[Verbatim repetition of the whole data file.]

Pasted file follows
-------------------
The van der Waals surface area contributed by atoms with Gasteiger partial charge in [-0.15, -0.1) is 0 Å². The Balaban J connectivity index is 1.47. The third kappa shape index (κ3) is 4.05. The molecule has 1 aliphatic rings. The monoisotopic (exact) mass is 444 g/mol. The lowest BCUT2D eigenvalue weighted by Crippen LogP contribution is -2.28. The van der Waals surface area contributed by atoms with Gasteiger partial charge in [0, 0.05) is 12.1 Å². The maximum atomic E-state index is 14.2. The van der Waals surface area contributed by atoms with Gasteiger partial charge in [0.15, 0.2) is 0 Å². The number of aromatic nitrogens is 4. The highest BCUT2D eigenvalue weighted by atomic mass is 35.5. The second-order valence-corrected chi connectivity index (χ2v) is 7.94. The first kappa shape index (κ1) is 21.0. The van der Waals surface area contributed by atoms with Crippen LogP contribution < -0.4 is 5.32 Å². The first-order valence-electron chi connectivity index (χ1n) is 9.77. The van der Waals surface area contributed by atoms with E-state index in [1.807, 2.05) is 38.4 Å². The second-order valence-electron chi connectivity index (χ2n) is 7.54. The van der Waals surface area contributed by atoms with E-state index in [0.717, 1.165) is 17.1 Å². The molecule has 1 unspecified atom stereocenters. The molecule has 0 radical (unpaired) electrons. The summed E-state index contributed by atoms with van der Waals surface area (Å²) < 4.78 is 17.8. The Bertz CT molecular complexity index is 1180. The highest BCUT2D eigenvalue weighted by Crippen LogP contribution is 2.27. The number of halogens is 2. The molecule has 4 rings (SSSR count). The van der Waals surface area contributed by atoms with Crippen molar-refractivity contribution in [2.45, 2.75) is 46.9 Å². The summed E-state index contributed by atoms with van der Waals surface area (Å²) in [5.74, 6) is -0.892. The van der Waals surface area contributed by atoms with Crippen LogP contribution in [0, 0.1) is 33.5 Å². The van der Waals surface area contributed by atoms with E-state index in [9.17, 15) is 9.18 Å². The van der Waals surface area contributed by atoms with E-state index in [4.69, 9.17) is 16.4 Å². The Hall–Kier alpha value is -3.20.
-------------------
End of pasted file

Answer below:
The van der Waals surface area contributed by atoms with Gasteiger partial charge in [-0.15, -0.1) is 0 Å². The Balaban J connectivity index is 1.47. The third kappa shape index (κ3) is 4.05. The molecule has 1 aliphatic rings. The monoisotopic (exact) mass is 444 g/mol. The lowest BCUT2D eigenvalue weighted by Crippen LogP contribution is -2.28. The van der Waals surface area contributed by atoms with Gasteiger partial charge in [0, 0.05) is 12.1 Å². The maximum atomic E-state index is 14.2. The van der Waals surface area contributed by atoms with Gasteiger partial charge in [0.15, 0.2) is 0 Å². The number of aromatic nitrogens is 4. The highest BCUT2D eigenvalue weighted by atomic mass is 35.5. The second-order valence-corrected chi connectivity index (χ2v) is 7.94. The first kappa shape index (κ1) is 21.0. The van der Waals surface area contributed by atoms with Crippen LogP contribution < -0.4 is 5.32 Å². The first-order valence-electron chi connectivity index (χ1n) is 9.77. The van der Waals surface area contributed by atoms with E-state index in [1.807, 2.05) is 38.4 Å². The second-order valence-electron chi connectivity index (χ2n) is 7.54. The van der Waals surface area contributed by atoms with E-state index in [0.717, 1.165) is 17.1 Å². The molecule has 1 unspecified atom stereocenters. The molecule has 0 radical (unpaired) electrons. The summed E-state index contributed by atoms with van der Waals surface area (Å²) < 4.78 is 17.8. The Bertz CT molecular complexity index is 1180. The highest BCUT2D eigenvalue weighted by Crippen LogP contribution is 2.27. The number of halogens is 2. The molecule has 4 rings (SSSR count). The van der Waals surface area contributed by atoms with Crippen molar-refractivity contribution in [2.45, 2.75) is 46.9 Å². The summed E-state index contributed by atoms with van der Waals surface area (Å²) in [5.74, 6) is -0.892. The van der Waals surface area contributed by atoms with Crippen LogP contribution in [0, 0.1) is 33.5 Å². The van der Waals surface area contributed by atoms with E-state index in [9.17, 15) is 9.18 Å². The van der Waals surface area contributed by atoms with E-state index in [4.69, 9.17) is 16.4 Å². The Hall–Kier alpha value is -3.20.